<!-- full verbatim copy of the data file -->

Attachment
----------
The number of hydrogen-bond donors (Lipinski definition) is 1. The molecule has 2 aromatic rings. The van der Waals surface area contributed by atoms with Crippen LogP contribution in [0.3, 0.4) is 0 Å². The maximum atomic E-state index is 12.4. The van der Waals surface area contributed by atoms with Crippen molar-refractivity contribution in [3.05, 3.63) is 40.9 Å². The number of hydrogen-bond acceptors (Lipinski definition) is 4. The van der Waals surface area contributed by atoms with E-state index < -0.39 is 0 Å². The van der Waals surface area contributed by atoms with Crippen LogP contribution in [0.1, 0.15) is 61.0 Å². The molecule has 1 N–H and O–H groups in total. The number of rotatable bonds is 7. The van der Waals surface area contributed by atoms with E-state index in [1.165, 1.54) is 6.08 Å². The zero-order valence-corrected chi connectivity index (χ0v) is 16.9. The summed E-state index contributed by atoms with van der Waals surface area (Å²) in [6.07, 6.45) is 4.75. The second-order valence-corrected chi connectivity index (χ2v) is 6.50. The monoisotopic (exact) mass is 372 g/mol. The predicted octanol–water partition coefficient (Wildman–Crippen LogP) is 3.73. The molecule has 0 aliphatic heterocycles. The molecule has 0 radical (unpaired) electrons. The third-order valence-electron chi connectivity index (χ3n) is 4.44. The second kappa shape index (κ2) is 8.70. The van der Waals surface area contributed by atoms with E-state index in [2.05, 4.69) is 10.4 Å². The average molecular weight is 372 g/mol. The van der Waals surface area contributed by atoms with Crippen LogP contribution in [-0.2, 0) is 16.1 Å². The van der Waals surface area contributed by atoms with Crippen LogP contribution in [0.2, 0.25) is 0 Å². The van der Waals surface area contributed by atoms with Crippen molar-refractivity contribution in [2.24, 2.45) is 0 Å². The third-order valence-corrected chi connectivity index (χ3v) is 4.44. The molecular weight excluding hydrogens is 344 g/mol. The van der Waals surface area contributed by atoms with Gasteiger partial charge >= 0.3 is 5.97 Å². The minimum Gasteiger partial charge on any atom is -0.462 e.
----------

The number of hydrogen-bond donors (Lipinski definition) is 1. The molecule has 2 aromatic rings. The van der Waals surface area contributed by atoms with Crippen LogP contribution in [0.3, 0.4) is 0 Å². The maximum atomic E-state index is 12.4. The van der Waals surface area contributed by atoms with Crippen molar-refractivity contribution in [3.05, 3.63) is 40.9 Å². The number of hydrogen-bond acceptors (Lipinski definition) is 4. The van der Waals surface area contributed by atoms with E-state index < -0.39 is 0 Å². The van der Waals surface area contributed by atoms with Crippen LogP contribution in [0.1, 0.15) is 61.0 Å². The molecule has 1 N–H and O–H groups in total. The number of rotatable bonds is 7. The van der Waals surface area contributed by atoms with E-state index in [1.165, 1.54) is 6.08 Å². The zero-order valence-corrected chi connectivity index (χ0v) is 16.9. The summed E-state index contributed by atoms with van der Waals surface area (Å²) in [6.07, 6.45) is 4.75. The second-order valence-corrected chi connectivity index (χ2v) is 6.50. The monoisotopic (exact) mass is 372 g/mol. The predicted octanol–water partition coefficient (Wildman–Crippen LogP) is 3.73. The molecule has 0 aliphatic heterocycles. The molecule has 0 radical (unpaired) electrons. The third-order valence-electron chi connectivity index (χ3n) is 4.44. The second kappa shape index (κ2) is 8.70. The van der Waals surface area contributed by atoms with E-state index in [2.05, 4.69) is 10.4 Å². The average molecular weight is 372 g/mol. The van der Waals surface area contributed by atoms with Crippen LogP contribution in [-0.2, 0) is 16.1 Å². The van der Waals surface area contributed by atoms with Crippen LogP contribution in [0.2, 0.25) is 0 Å². The van der Waals surface area contributed by atoms with Crippen molar-refractivity contribution in [2.24, 2.45) is 0 Å². The third-order valence-corrected chi connectivity index (χ3v) is 4.44. The molecular weight excluding hydrogens is 344 g/mol. The van der Waals surface area contributed by atoms with Gasteiger partial charge >= 0.3 is 5.97 Å². The minimum Gasteiger partial charge on any atom is -0.462 e.